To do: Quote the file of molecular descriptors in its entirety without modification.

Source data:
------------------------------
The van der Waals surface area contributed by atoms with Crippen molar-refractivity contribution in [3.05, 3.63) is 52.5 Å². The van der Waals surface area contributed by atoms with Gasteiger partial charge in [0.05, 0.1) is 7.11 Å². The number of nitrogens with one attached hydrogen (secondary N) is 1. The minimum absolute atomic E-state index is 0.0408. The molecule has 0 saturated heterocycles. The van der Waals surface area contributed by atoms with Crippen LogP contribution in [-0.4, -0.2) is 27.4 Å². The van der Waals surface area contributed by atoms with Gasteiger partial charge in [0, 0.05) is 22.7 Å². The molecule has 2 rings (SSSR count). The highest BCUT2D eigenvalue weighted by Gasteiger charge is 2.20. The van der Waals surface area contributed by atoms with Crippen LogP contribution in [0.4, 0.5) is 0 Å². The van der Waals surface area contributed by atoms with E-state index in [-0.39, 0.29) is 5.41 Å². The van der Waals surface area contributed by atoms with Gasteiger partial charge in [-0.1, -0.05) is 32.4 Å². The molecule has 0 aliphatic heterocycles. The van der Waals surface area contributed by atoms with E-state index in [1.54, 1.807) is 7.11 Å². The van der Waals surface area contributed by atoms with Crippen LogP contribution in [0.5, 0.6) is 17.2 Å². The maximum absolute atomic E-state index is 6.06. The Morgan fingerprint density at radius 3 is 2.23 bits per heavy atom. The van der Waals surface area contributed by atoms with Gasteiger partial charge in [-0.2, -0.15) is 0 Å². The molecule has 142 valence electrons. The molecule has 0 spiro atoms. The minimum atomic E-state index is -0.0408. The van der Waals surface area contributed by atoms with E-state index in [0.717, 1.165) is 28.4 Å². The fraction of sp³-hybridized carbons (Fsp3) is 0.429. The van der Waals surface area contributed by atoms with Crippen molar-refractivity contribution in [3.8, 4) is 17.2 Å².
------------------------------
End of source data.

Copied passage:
The van der Waals surface area contributed by atoms with Crippen molar-refractivity contribution in [3.05, 3.63) is 52.5 Å². The van der Waals surface area contributed by atoms with Gasteiger partial charge in [0.05, 0.1) is 7.11 Å². The number of nitrogens with one attached hydrogen (secondary N) is 1. The minimum absolute atomic E-state index is 0.0408. The molecule has 0 saturated heterocycles. The van der Waals surface area contributed by atoms with Crippen LogP contribution in [-0.4, -0.2) is 27.4 Å². The van der Waals surface area contributed by atoms with Gasteiger partial charge in [0, 0.05) is 22.7 Å². The molecule has 2 rings (SSSR count). The highest BCUT2D eigenvalue weighted by Gasteiger charge is 2.20. The van der Waals surface area contributed by atoms with Crippen LogP contribution in [0.4, 0.5) is 0 Å². The van der Waals surface area contributed by atoms with E-state index in [-0.39, 0.29) is 5.41 Å². The van der Waals surface area contributed by atoms with Gasteiger partial charge in [-0.1, -0.05) is 32.4 Å². The molecule has 0 aliphatic heterocycles. The van der Waals surface area contributed by atoms with E-state index in [1.54, 1.807) is 7.11 Å². The van der Waals surface area contributed by atoms with Crippen LogP contribution in [0.5, 0.6) is 17.2 Å². The maximum absolute atomic E-state index is 6.06. The Morgan fingerprint density at radius 3 is 2.23 bits per heavy atom. The van der Waals surface area contributed by atoms with Gasteiger partial charge in [-0.2, -0.15) is 0 Å². The molecule has 142 valence electrons. The molecule has 0 spiro atoms. The minimum atomic E-state index is -0.0408. The van der Waals surface area contributed by atoms with E-state index in [0.717, 1.165) is 28.4 Å². The fraction of sp³-hybridized carbons (Fsp3) is 0.429. The van der Waals surface area contributed by atoms with Crippen molar-refractivity contribution in [3.8, 4) is 17.2 Å².